Depression associated with chronic illnesses is common in Southern Africa, yet there are major treatment gaps. This study assesses the feasibility and acceptability of the Healthy Activity Program intervention for depression among people with HIV and/or TB. The intervention involves training nonspecialist nurses in depression, including identification, counseling based on behavioral activation theory, and structured referral.
This is a mixed methods evaluation of a pilot counseling service integrated within routine HIV and TB care from 2018 to 2019. Participants included people living with HIV and/or patients with TB in rural Eswatini.
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A total of 324 people living with HIV and/or TB were screened for depression, with 19% (62/324) screening positive. The median number of sessions attended was 3 (interquartile range: 1–5), with 16/60 (26%) attending the minimum 5 sessions. Qualitative results indicated acceptability, but there were concerns about feasibility.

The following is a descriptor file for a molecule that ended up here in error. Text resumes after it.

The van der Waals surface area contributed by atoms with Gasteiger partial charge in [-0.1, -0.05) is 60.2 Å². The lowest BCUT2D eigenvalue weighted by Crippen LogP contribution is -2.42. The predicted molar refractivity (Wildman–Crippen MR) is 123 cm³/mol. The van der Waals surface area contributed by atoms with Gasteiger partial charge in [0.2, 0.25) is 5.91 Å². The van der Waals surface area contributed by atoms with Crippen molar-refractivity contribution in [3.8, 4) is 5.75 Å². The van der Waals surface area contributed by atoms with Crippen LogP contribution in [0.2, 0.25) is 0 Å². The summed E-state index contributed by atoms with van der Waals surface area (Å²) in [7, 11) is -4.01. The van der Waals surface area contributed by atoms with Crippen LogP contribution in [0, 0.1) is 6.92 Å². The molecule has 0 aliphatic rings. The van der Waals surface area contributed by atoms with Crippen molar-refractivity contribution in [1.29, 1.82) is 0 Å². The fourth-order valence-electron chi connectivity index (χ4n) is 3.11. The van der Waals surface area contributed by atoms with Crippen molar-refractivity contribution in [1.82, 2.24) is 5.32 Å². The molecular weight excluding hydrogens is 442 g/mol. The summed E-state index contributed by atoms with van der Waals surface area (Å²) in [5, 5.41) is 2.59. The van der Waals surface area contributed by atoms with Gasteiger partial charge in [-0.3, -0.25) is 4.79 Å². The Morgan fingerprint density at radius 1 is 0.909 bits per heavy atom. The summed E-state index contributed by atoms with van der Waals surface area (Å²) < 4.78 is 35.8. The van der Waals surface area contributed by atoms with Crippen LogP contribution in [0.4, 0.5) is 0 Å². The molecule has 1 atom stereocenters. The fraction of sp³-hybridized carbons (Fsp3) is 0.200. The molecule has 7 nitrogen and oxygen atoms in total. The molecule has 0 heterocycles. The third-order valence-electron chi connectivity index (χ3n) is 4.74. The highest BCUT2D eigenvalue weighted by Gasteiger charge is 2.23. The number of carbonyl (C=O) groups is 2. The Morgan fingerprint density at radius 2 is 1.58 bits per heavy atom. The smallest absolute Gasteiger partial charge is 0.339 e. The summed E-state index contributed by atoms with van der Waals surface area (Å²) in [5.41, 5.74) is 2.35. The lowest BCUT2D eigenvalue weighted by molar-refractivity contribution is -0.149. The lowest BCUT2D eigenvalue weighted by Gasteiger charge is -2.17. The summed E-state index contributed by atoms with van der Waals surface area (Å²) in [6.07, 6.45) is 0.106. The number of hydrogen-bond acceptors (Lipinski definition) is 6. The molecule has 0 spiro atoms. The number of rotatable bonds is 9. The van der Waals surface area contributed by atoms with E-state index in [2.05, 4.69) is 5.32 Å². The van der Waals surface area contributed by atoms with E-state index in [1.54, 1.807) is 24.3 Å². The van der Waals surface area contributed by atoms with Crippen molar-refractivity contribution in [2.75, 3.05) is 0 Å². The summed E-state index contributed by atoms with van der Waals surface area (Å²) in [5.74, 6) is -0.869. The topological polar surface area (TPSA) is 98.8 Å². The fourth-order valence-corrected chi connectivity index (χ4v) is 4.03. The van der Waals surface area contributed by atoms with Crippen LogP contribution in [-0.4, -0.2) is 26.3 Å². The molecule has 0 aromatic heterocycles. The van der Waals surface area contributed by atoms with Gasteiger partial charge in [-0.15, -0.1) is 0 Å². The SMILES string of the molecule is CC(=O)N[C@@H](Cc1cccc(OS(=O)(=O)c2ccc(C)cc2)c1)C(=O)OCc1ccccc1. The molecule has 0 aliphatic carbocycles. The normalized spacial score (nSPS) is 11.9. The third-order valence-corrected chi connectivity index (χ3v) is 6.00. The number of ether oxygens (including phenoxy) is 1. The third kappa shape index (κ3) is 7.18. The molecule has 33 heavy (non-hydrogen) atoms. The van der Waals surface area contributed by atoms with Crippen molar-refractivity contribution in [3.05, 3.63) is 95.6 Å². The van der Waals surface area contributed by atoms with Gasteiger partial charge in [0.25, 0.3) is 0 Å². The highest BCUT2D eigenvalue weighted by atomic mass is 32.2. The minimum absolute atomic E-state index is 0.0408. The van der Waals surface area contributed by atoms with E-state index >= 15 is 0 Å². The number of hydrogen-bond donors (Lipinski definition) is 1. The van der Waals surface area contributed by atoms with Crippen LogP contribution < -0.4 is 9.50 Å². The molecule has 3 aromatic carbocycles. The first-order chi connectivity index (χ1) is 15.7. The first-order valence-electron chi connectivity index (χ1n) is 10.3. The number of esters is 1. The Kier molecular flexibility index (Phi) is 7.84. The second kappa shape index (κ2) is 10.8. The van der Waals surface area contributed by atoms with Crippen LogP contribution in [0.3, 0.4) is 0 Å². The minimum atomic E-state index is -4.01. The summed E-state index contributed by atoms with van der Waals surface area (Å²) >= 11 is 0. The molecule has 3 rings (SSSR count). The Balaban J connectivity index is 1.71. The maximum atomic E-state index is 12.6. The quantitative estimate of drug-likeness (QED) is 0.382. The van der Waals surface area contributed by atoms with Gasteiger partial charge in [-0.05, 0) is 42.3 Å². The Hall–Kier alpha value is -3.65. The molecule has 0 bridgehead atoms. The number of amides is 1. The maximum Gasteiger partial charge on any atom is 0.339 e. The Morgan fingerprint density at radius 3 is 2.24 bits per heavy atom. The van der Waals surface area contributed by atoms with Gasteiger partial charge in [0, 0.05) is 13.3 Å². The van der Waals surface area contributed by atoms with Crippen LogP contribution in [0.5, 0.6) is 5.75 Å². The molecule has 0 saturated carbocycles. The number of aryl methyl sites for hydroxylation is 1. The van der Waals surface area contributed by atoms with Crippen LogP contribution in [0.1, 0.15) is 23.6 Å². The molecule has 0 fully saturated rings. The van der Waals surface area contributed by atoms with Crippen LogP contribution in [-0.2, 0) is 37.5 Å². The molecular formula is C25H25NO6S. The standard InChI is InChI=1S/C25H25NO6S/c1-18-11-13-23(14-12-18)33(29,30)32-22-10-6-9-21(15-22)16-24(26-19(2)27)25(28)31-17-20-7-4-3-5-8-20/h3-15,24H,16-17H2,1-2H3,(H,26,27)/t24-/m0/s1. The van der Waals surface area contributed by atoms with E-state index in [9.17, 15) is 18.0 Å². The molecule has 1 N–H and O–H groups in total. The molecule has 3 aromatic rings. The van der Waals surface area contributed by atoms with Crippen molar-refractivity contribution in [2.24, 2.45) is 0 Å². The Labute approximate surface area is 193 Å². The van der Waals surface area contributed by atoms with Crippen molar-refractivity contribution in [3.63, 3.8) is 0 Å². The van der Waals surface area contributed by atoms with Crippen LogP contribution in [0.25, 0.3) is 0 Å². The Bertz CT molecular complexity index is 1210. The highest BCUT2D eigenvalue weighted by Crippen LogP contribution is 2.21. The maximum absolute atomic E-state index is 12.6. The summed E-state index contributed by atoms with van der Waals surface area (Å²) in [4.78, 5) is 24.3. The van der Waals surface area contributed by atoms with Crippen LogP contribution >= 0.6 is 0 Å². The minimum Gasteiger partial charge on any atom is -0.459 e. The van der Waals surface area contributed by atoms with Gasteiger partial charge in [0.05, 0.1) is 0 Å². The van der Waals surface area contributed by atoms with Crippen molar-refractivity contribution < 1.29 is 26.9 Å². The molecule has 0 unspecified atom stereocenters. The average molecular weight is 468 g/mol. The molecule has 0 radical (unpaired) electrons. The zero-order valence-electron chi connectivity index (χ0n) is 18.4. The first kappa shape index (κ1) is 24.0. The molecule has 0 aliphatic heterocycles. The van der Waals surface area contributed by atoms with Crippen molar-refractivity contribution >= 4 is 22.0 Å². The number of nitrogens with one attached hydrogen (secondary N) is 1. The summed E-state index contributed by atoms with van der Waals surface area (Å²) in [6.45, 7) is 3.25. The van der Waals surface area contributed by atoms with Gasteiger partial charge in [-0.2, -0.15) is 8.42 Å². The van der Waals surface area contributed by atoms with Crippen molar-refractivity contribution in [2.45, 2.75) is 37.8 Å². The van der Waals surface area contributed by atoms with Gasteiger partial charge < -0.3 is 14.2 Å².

The Healthy Activity Program is a promising option to manage the treatment gap for depression in people with HIV and/or TB. However, task-shifting to nonspecialist health care professionals without increasing staff capacity is a barrier to implementation. Realistic and pragmatic assessments of capacity and workforce are essential.